Each communication style is equally important and valuable. However, a particular style might be more effective in a given situation:
- If you’re trying to brainstorm, an Expresser style is valuable.
- If you’re trying to explain a process to a group of engineers, a Thinker style is valuable.
- If you want to build trust, a Harmonizer style is useful.
- If you’re trying to deal with a crisis, a Director style can be valuable.
You can “flex” other styles like you would a muscle.
The more you practice flexing different styles in communication with other people, the stronger a communicator you become. Some people find adopting a different style to be unnatural. And it can be. The trick is to act yourself into a way of believing. By adopting the body language, the style of speaking, the mannerisms of a particular style, you will find it less of a stretch than you think.
Here are some tips when speaking to each style:
The Rule of the Center
The Greek philosopher Aristotle espoused a simple philosophy of life.
“All things in moderation,”
Being too courageous meant you were foolhardy. Being too talkative, you were a gossip. If you were too quiet, you were a recluse. The best course lay in the center.
The Matrix has a law of the center, too.
Here’s how it works: Put your finger on one of the four middle styles. You’ll see that your finger is surrounded by eight different styles. Therefore, if you occupy a middle square, you are adjacent to eight different styles without moving at all.
Now touch one of the corner styles. Your finger is surrounded by only three styles. By touching the mid-perimeter styles, you’ll see they border on five styles.
What does this mean?
If you need to communicate frequently with many different styles, then it helps to modify your style toward the center of the Matrix. The Rule of the Center is a formula for being successful in many settings with many different people.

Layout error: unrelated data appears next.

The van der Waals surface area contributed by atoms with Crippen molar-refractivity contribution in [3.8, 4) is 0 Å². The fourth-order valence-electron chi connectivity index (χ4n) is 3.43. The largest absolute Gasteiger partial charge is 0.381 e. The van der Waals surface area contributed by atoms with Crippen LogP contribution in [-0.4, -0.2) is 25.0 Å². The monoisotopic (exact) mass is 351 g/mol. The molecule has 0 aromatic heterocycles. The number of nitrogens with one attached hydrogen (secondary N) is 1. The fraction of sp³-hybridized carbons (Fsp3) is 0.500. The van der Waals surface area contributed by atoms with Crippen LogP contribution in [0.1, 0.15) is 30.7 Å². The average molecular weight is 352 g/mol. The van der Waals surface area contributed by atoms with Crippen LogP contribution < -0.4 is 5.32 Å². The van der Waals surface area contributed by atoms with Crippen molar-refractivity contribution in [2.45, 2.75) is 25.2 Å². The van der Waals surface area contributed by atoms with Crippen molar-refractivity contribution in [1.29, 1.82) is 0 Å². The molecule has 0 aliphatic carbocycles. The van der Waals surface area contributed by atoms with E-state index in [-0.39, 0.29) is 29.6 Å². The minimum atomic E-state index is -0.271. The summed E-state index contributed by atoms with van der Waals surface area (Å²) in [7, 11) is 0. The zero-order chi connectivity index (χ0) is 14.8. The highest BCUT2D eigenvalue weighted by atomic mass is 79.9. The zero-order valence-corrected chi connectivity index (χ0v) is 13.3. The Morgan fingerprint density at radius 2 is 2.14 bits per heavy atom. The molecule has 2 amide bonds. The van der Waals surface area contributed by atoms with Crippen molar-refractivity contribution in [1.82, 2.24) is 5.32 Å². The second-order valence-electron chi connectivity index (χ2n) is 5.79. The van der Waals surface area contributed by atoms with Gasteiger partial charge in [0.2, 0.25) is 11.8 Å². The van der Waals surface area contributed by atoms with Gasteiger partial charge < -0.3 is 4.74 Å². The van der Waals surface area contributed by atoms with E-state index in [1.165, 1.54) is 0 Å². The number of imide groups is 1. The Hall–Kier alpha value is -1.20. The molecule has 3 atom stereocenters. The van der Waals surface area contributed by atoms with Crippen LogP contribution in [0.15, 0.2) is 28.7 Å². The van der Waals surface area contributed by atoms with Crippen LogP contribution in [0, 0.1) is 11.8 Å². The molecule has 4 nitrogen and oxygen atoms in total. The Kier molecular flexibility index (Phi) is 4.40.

If you’re not already there, the Rule of the Center will initially seem uncomfortable. For example, if you are an Initiator who moves toward Organizer, there will be a period of adjustment. After all, it’s contrary to your nature to think things over and ask questions before you speak your mind. But as your symbolic step begins to pay off, the inner discomfort will disappear.
Here’s a set of rules to help you apply the Rule of the Center:
Modifying your style of communicating will ensure a clearer line of communication between you and another person. Once you know someone’s place on the Matrix, a single step can mean the difference between a conversation that falters and one that exceeds your expectations.
Some people find adopting a different style to be unnatural. And it can be.
The trick is to…
“Act yourself into a way of believing.”
By adopting the body language, the style of speaking, the mannerisms of a particular style, you will find it less of a stretch than you think.
People who learn how to modify their styles with each other can form permanent changes in their relationship. Often it helps to codify this change in the form of ground rules for each person. Most of the time, these ground rules need not be brought up. But if a touch =y subject is on the table, it can benefit both parties to review the ground rules first.
Master communicators can flow easily from one style of communicating to another. Often their natural style lies somewhere in the center of the Matrix. While not everyone needs to be a master communicator, leaders will invariably benefit by learning how to effortlessly shift from one style to the next.
This post was originally published at CommunicationStyles.org.
This article was syndicated from Business 2 Community: How to Modify Your Communication Style
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